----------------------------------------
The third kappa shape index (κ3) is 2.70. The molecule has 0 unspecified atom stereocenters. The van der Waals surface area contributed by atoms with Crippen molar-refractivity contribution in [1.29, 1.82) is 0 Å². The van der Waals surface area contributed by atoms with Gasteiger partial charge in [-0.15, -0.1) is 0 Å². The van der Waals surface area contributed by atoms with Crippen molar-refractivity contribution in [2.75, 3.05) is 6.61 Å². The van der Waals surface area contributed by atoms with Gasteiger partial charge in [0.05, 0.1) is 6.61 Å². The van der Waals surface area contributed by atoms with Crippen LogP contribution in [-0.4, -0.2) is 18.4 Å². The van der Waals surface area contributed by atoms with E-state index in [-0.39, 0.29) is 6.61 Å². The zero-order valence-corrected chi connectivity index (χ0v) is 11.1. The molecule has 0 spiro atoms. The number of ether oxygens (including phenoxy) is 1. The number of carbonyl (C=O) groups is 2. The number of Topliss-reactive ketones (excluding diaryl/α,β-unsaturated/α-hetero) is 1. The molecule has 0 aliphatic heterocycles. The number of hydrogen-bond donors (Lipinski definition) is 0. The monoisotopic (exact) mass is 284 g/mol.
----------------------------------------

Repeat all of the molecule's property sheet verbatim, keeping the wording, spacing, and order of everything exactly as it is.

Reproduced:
The third kappa shape index (κ3) is 2.70. The molecule has 0 unspecified atom stereocenters. The van der Waals surface area contributed by atoms with Crippen molar-refractivity contribution in [1.29, 1.82) is 0 Å². The van der Waals surface area contributed by atoms with Gasteiger partial charge in [-0.15, -0.1) is 0 Å². The van der Waals surface area contributed by atoms with Crippen molar-refractivity contribution in [2.75, 3.05) is 6.61 Å². The van der Waals surface area contributed by atoms with Gasteiger partial charge in [0.05, 0.1) is 6.61 Å². The van der Waals surface area contributed by atoms with Crippen LogP contribution in [-0.4, -0.2) is 18.4 Å². The van der Waals surface area contributed by atoms with E-state index in [-0.39, 0.29) is 6.61 Å². The zero-order valence-corrected chi connectivity index (χ0v) is 11.1. The molecule has 0 spiro atoms. The number of ether oxygens (including phenoxy) is 1. The number of carbonyl (C=O) groups is 2. The number of Topliss-reactive ketones (excluding diaryl/α,β-unsaturated/α-hetero) is 1. The molecule has 0 aliphatic heterocycles. The number of hydrogen-bond donors (Lipinski definition) is 0. The monoisotopic (exact) mass is 284 g/mol.